Some Background on The Democrat Nominee for Georgia’s 11th Congressional District

I had never heard or read the name Katy Stamper before I saw it pop up on illegally placed yard signs in the right of way along Sixes Road in Cherokee County. The fact that she won the Democrat nomination to face off against Republican Incumbent Barry Loudermilk in November is of little consequence because Loudermilk maintains a high degree of popularity among his heavily Republican District. So the fact that someone I had never heard of won the Democratic nomination didn’t seem newsworthy. Whoever that candidate may be is merely cannon fodder in November.

But then I saw this on Twitter and I was flooded with memories about the woman who now goes by Katie Stamper, only I knew her as Karen Sacandy, the flaming racist.

You see, I had the distinct honor of being the State Representative for Karen Sacandy back when she went by that name. She was a regular at Cherokee County Republican Party events and attended many of the town halls I hosted while in office. She sported a homemade sign she posted in the backseat window of her car, written in chicken scratch, decrying the evils of immigration. Whenever she showed up, it was as reliable as the sunrise that she would bring up the topic of illegal immigration.

In fact, I had gotten so used to her being the one who would always bring the conversation back to the subject that in a debate during my primary challenge in 2016, when she submitted an anonymously written question about it, I knew it was from her. The moderator had difficulty reading her handwriting, or the grammar was off, but it wasn’t quite making sense. So I looked out into the audience and found her, said I assumed the question was from her, and asked her to clarify so she could get an answer. It was indeed her question.

Now, it is one thing to be anti-illegal immigration. It is another thing altogether to make assumptions about people because their skin color is different than yours. Karen didn’t draw the distinction and she didn’t care about things like the legal definition of citizenship.

At one town hall meeting hosted by the Cherokee County Republican Party she demanded to know what I was going to do about the fact that some public schools had student populations made up of over 50% illegal immigrants. I was knocked back by the question for several reasons. The Georgia State Constitution requires every child be provided with an adequate public education. You may not like that wording or how it has been interpreted, but if you read the written word it makes no account for citizenship. Therefore it is not allowable to ask for the immigration status of a child when they show up to a public school to enroll. The state doesn’t even track immigration status of school children because they are not allowed to.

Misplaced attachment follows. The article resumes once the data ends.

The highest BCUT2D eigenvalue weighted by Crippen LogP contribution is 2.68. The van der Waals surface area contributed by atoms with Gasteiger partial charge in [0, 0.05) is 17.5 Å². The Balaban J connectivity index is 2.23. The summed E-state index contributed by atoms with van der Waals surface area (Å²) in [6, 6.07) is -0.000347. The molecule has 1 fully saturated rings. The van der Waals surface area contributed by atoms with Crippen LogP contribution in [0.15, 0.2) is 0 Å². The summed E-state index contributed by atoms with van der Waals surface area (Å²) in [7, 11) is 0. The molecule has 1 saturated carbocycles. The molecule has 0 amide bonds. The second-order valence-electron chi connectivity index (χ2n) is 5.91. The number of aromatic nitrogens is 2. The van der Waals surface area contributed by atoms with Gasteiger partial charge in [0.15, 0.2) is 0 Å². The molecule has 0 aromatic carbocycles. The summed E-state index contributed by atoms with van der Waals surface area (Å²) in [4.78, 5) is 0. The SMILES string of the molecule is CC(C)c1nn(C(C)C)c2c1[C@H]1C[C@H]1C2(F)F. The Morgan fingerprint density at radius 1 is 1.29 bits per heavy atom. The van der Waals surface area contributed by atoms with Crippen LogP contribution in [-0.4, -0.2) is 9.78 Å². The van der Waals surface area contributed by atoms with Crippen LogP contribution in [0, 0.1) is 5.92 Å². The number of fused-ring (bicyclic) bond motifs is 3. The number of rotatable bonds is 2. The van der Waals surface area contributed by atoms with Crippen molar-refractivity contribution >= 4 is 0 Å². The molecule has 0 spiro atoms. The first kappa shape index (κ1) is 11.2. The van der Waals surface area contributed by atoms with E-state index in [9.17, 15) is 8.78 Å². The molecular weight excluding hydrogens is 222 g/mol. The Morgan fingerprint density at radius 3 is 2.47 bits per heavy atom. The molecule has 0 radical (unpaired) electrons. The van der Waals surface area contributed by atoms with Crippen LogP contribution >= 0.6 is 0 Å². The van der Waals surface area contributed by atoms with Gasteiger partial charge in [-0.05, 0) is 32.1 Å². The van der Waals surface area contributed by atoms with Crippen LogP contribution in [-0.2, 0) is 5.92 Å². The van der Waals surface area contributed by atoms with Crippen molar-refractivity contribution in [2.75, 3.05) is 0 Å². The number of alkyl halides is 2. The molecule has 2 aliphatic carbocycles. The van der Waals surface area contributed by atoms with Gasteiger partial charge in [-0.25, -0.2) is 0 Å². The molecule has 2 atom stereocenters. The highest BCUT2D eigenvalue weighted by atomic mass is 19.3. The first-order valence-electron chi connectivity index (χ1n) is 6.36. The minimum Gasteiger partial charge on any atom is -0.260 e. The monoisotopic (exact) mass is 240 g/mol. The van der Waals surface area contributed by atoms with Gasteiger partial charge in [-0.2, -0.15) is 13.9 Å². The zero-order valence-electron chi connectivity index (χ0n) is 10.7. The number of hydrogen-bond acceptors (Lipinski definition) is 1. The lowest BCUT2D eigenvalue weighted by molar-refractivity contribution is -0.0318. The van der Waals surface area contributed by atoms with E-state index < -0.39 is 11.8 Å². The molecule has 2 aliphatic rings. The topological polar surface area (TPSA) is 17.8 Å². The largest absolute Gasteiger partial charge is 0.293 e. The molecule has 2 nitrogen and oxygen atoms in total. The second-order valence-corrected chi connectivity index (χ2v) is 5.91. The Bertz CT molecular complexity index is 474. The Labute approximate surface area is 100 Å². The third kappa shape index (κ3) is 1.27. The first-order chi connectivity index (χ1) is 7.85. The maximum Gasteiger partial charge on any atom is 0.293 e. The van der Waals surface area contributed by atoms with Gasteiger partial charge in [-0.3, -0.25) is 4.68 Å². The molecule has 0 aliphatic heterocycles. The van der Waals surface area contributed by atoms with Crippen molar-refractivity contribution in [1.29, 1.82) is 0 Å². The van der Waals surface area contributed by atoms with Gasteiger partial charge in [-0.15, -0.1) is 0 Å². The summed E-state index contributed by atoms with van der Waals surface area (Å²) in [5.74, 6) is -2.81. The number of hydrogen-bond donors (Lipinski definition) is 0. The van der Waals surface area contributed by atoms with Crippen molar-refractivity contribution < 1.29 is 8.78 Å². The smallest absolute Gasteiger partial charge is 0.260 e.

But also the claim just seemed absolutely preposterous on its face.

I tried to push back gently at first. I asked her for the source of her data and she said the state board of education’s website. I asked if she would show that to me when we finished and then I moved on to other topics. But the moment we wrapped the town hall Karen was standing in front of me, phone in hand. “See?”

I looked at her phone and she had pulled up a state website that listed demographic makeup of different school systems. If I remember correctly, she had zeroed in on the City of Dalton Public Schools and a majority of the students were listed as Hispanic. At first I guess I thought she had made an honest mistake so I engaged in what some might consider mansplaining. “Oh,” I said, “That doesn’t say illegal immigrant, it says Hispanic.”

Completely deadpan she responded, “same thing.”

Wait… What?

I froze. She sensed my hesitation and continued, “It’s math.”

Wait… What?

“I’m afraid I am not following what you are telling me.”

The slightest bit of impatience with me built into incredulousness. “Scot, when I was in high school in the 70’s, there were only a few Hispanic students. Now they are everywhere. The only way that population grows that fast is if they came here illegally. It’s a MAAAAAATH problem!”